Preparation is the third controllable. Some of you reading this may think preparation should come first – how can you get better at something if you do not practice? My argument is that your preparation needs to be deliberate and focused, which will not happen without trust or attitude. So, what do I mean by preparation? Is preparation simply getting out there and completing a workout or training session? No! Is preparation spending hours and hours poring over game film, reading stat sheets of upcoming opponents, or knowing details of the racecourse? We are getting a little closer, but this is still not particularly good preparation. The preparation I am talking about (which remember, is within your control) involves being deliberate and intentional in everything you do.
Why don’t we look a little closer at some of the examples listed above. Watching game film can feel like you are doing something, but unless you are looking for specific details and have a goal for what you plan to do with these details, you are just wasting several hours per week. Knowing the stats of an upcoming opponent, I argue, is pretty much useless (understanding their tendencies and behaviors is worthwhile, but not the same as knowing their stats). You have zero control over an opponent’s performance (unless you do something to physically harm them, but then you will be removed from the competition). How they execute their game plan is something you should not worry yourself about. Finally, knowing where hills are, tight turns, and narrow sections of the trail are somewhat helpful, but knowing what you are going to do for each of those features, and what role they play in your race is much more effective. This knowledge is much more effective because it will guide your preparation; it will allow you to be more deliberate in the skills and physical fitness you choose to develop. When you actively, and deliberately prepare for a competition, the exercises, skills, drills, and training you do at practice will intentionally replicate the competition environment to prepare you for the unpredictability of live competition.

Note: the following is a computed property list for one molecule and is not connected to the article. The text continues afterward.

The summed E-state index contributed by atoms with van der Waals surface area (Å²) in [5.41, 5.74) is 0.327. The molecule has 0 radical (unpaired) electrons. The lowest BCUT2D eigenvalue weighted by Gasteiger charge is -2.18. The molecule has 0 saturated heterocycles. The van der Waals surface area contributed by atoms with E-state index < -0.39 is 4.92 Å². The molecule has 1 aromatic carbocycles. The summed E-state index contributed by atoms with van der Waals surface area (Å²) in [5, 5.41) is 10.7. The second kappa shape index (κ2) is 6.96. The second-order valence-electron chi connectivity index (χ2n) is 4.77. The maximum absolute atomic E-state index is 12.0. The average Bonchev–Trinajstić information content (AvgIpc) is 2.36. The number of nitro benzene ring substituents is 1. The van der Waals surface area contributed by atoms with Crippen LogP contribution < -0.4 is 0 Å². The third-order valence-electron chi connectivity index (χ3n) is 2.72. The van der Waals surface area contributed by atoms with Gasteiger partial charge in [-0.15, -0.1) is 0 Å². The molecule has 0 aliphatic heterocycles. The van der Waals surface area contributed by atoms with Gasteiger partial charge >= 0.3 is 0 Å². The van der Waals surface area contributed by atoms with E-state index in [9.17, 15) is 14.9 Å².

Effort is the top of the pyramid, this is where our best performances will come from if we have built a solid foundation of trust, attitude, and preparation. It is extremely hard to give full effort if you do not trust yourself. The extraordinary effort required for high end performances will not be possible if you do not have a positive and open attitude. Deliberate, and intentional preparation allow you to give maximum effort and not worry about your ability to execute the required skills. This is why effort sits at the top of our pyramid of excellence. What does it look like when your effort is completely within your control? It looks like giving everything you have on a given day, which will rarely be 100% of your abilities. I want you to pause for a second, how many times have you shown up to a competition and felt 100%? You had no lingering aches and pains, you felt totally “sharp”, everything in life outside of sport was going perfectly, your diet and sleep were completely dialed in with zero interruptions? My guess for your answer (and my own answer) is maybe 5% of the time. Unfortunately, one cannot reschedule a competition simply because they do not feel 100%. What you can do is assess what you do have that day and give 100% of that number. This assessment will not be terribly accurate unless you fully trust yourself, have a positive and open attitude, and are expertly prepared.
When you completely commit to focusing on the four controllables, and nothing else, you will set yourself up for more consistent peak performances. I hope to post twice a month on various mental strength topics so please regularly check back for helpful insights.
Please reach out to me if you have any questions about a post or mental strength training in general. Until next time, always remember to bring your TAPE!